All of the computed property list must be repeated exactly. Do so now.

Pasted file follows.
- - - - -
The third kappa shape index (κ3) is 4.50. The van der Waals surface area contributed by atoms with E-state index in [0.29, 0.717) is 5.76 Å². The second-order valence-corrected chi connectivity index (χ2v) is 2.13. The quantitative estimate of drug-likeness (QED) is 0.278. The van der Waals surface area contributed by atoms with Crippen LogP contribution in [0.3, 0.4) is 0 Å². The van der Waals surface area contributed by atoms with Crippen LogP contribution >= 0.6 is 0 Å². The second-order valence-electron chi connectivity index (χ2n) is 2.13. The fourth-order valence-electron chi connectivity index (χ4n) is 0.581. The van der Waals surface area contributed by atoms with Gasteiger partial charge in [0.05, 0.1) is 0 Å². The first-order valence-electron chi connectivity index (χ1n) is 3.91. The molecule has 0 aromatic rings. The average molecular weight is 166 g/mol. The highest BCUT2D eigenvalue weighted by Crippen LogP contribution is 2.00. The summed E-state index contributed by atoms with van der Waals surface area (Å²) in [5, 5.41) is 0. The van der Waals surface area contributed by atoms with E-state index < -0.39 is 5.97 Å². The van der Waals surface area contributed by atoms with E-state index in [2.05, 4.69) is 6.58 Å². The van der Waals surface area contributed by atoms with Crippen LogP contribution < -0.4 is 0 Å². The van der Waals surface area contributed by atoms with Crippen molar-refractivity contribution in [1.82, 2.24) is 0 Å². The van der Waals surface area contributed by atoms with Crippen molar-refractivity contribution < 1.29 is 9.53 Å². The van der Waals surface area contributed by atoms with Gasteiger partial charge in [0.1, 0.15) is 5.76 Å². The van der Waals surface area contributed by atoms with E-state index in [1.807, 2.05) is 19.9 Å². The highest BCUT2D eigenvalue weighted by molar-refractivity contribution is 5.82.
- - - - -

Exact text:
The third kappa shape index (κ3) is 4.50. The van der Waals surface area contributed by atoms with E-state index in [0.29, 0.717) is 5.76 Å². The second-order valence-corrected chi connectivity index (χ2v) is 2.13. The quantitative estimate of drug-likeness (QED) is 0.278. The van der Waals surface area contributed by atoms with Crippen LogP contribution in [0.3, 0.4) is 0 Å². The van der Waals surface area contributed by atoms with Crippen LogP contribution >= 0.6 is 0 Å². The second-order valence-electron chi connectivity index (χ2n) is 2.13. The fourth-order valence-electron chi connectivity index (χ4n) is 0.581. The van der Waals surface area contributed by atoms with Gasteiger partial charge in [0.05, 0.1) is 0 Å². The first-order valence-electron chi connectivity index (χ1n) is 3.91. The molecule has 0 aromatic rings. The average molecular weight is 166 g/mol. The highest BCUT2D eigenvalue weighted by Crippen LogP contribution is 2.00. The summed E-state index contributed by atoms with van der Waals surface area (Å²) in [5, 5.41) is 0. The van der Waals surface area contributed by atoms with E-state index < -0.39 is 5.97 Å². The van der Waals surface area contributed by atoms with E-state index in [2.05, 4.69) is 6.58 Å². The van der Waals surface area contributed by atoms with Crippen LogP contribution < -0.4 is 0 Å². The van der Waals surface area contributed by atoms with Crippen molar-refractivity contribution in [1.82, 2.24) is 0 Å². The van der Waals surface area contributed by atoms with Crippen molar-refractivity contribution < 1.29 is 9.53 Å². The van der Waals surface area contributed by atoms with Gasteiger partial charge in [0.1, 0.15) is 5.76 Å². The van der Waals surface area contributed by atoms with E-state index in [1.807, 2.05) is 19.9 Å². The highest BCUT2D eigenvalue weighted by molar-refractivity contribution is 5.82.